Poem: Ghost Ship

I think I am finally reaching the end of this poem. Soon. . .

Beneath the stormy waves the ghost ship plunged.
It out of sight, we hoped she was now done,
and quick was our attention wrest that night
with awful weather we forgot that sight.
And yet the truth: the ship forsook us not,
but under raging seas it passed un-fraught.
It under our small boat did sailing come
while we above did fight to save our rum.
To keep the demons’ drink from devils’ sea
the crew, doomed men, performed most valiantly.

You rumrunners who in the night’s reproach
poison deliver to the decent folk:
beware, sailors, the ghost ship in your wake;
beware, good men, the paths that you now take.

The storm abated once three men were lost.
The third, once falling in the waves that tossed,
did quell the fury of that mystic gale,
but killed the wind. And thus went slack our sail,
putting an end to this: our raft’s swift flight.
The fog, dreadful and thick, rolled in that night.
We struck a light for that dim lantern’s glow,
and thus we came to learn of our deep woe.
In terror cried the men of rippling shoals.
‘Twas to the rudder, else to lose our souls.

You rumrunners who in the night’s dark depths
your rum you run and poor weak hearts affect:
beware, sailors, the ghost ship in your wake;
beware, good men, the paths that you now take.

A breadth of hair was all we could create
between ourselves and such disastrous fate
of running ground within this cloudy bank,
gutting our hull before we doomed men sank.
But missing bubbling ocean’s shallow broth
all eyes then turned to see the raging froth.
A mind afraid that tried to pierce the dark,
and what I saw I was declined to hark:
Its form was gone before my thoughts were born,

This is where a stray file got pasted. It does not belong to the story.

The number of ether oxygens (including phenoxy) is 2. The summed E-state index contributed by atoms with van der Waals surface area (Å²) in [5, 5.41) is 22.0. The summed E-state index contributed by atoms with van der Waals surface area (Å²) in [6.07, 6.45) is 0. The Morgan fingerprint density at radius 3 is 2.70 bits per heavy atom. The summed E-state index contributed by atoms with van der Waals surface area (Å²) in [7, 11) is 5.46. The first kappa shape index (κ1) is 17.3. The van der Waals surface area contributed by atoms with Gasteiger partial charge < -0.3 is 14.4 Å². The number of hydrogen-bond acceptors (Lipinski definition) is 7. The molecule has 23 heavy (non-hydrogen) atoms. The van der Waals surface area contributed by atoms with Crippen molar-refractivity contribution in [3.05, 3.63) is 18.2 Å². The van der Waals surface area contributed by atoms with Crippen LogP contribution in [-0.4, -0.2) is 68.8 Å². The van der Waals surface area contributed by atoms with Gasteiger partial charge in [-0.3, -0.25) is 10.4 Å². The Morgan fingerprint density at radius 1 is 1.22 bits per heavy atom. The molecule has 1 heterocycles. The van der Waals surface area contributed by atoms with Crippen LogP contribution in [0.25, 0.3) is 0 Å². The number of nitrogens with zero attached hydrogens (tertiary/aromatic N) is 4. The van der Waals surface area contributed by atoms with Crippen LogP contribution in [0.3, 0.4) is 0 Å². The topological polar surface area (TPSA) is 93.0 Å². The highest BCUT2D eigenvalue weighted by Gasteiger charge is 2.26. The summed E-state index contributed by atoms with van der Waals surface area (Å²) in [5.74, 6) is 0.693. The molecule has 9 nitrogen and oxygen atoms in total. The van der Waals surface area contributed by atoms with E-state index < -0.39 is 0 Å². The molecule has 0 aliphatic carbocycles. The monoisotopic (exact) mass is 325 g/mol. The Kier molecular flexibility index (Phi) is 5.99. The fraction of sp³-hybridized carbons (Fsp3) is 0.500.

it veiled in mists, the ghost ship, I’d have sworn.

O rumrunners that only sail disguised,
a source of pain to those whom you despise:
beware, sailors, the ghost ship in your wake;
beware, good men, the paths that you now take.

Methinks me saw it rising from the blue,
the deep adorned in somber blackish hue,
its forward bow upturned to pierce the sky,
her splashing sails making salt water fly.
Those shoals we thought a rudder would avoid
was merely how that slaver’s galley toyed
with us her chosen prey in winter’s cold.
At least I thought before the fog in rolled.
Thus veiled I chide myself for foolish fears,
thereby ignoring splashing I could hear.

O rumrunners sailing when all else sleep,
who tempt men from the promises they’d keep:
beware, sailors, the ghost ship in your wake;
beware, good men, the paths that you now take.

But splish and splash we hear her ghostly oars
beating the water, yet our crew ignores
foretelling signs of time’s unfolding course,
and of those sounds forget the frightful source.
Now with sail slack we drifting smugglers
slowly careen as fruitless strugglers.
Now cursing Devil and his firebrand
then pleading saints entreat with wrenching hands,
we sow our fortune in this cont’ry way:
beseeching any who over fate holds sway.

Dear rumrunners who pray with cursing lips,
wishing thyself and cargo safely ships:
beware, sailors, the ghost ship in your wake;
beware, good men, the paths that you now take.

No wind would come to aid us in our need,
nor would the sky with treasures thereby lead
to harbors safe and buyers’ ready cash.
Bemoaning this sad state I spy a flash,
and through the fog it shines like a lit match.
With anxious, peering eyes I try to catch
some sight of this strange, softly glowing orb.
The light a shadow casts on our starboard:
a manly form, to us sailors well known,
a crewmen lost to sea, one of our own.

Dear rumrunners divested of your luck,
who with familiar spooks are sudd’nly struck:
beware, sailors, the ghost ship in your wake;